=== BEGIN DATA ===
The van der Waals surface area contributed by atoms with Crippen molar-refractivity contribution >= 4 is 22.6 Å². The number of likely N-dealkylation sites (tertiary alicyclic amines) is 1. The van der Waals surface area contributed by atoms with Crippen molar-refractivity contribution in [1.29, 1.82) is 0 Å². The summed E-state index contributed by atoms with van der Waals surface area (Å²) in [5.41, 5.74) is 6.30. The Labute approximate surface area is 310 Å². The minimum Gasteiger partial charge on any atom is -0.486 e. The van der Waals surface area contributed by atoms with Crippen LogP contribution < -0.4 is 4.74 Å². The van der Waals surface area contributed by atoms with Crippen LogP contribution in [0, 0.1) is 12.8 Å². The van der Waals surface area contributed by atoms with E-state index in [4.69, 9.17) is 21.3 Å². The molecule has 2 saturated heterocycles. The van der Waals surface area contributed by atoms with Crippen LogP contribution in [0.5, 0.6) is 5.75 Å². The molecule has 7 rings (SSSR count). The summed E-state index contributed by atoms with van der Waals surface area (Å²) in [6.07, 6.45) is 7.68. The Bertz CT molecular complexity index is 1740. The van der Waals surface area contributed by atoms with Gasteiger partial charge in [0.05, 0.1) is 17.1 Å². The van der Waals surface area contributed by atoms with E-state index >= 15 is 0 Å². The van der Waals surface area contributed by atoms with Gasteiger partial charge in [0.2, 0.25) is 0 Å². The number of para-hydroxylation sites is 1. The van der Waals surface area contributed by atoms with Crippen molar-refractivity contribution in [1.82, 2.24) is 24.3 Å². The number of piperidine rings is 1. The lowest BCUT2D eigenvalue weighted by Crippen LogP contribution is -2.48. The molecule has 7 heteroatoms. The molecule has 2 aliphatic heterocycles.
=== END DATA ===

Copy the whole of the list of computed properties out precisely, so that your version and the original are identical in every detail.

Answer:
The van der Waals surface area contributed by atoms with Crippen molar-refractivity contribution >= 4 is 22.6 Å². The number of likely N-dealkylation sites (tertiary alicyclic amines) is 1. The van der Waals surface area contributed by atoms with Crippen molar-refractivity contribution in [1.29, 1.82) is 0 Å². The summed E-state index contributed by atoms with van der Waals surface area (Å²) in [5.41, 5.74) is 6.30. The Labute approximate surface area is 310 Å². The minimum Gasteiger partial charge on any atom is -0.486 e. The van der Waals surface area contributed by atoms with Crippen LogP contribution < -0.4 is 4.74 Å². The van der Waals surface area contributed by atoms with Crippen LogP contribution in [0, 0.1) is 12.8 Å². The van der Waals surface area contributed by atoms with E-state index in [4.69, 9.17) is 21.3 Å². The molecule has 2 saturated heterocycles. The van der Waals surface area contributed by atoms with Crippen LogP contribution in [0.5, 0.6) is 5.75 Å². The molecule has 7 rings (SSSR count). The summed E-state index contributed by atoms with van der Waals surface area (Å²) in [6.07, 6.45) is 7.68. The Bertz CT molecular complexity index is 1740. The van der Waals surface area contributed by atoms with Gasteiger partial charge in [0.05, 0.1) is 17.1 Å². The van der Waals surface area contributed by atoms with E-state index >= 15 is 0 Å². The van der Waals surface area contributed by atoms with Gasteiger partial charge in [0.2, 0.25) is 0 Å². The number of para-hydroxylation sites is 1. The van der Waals surface area contributed by atoms with Crippen molar-refractivity contribution in [1.82, 2.24) is 24.3 Å². The number of piperidine rings is 1. The lowest BCUT2D eigenvalue weighted by Crippen LogP contribution is -2.48. The molecule has 7 heteroatoms. The molecule has 2 aliphatic heterocycles.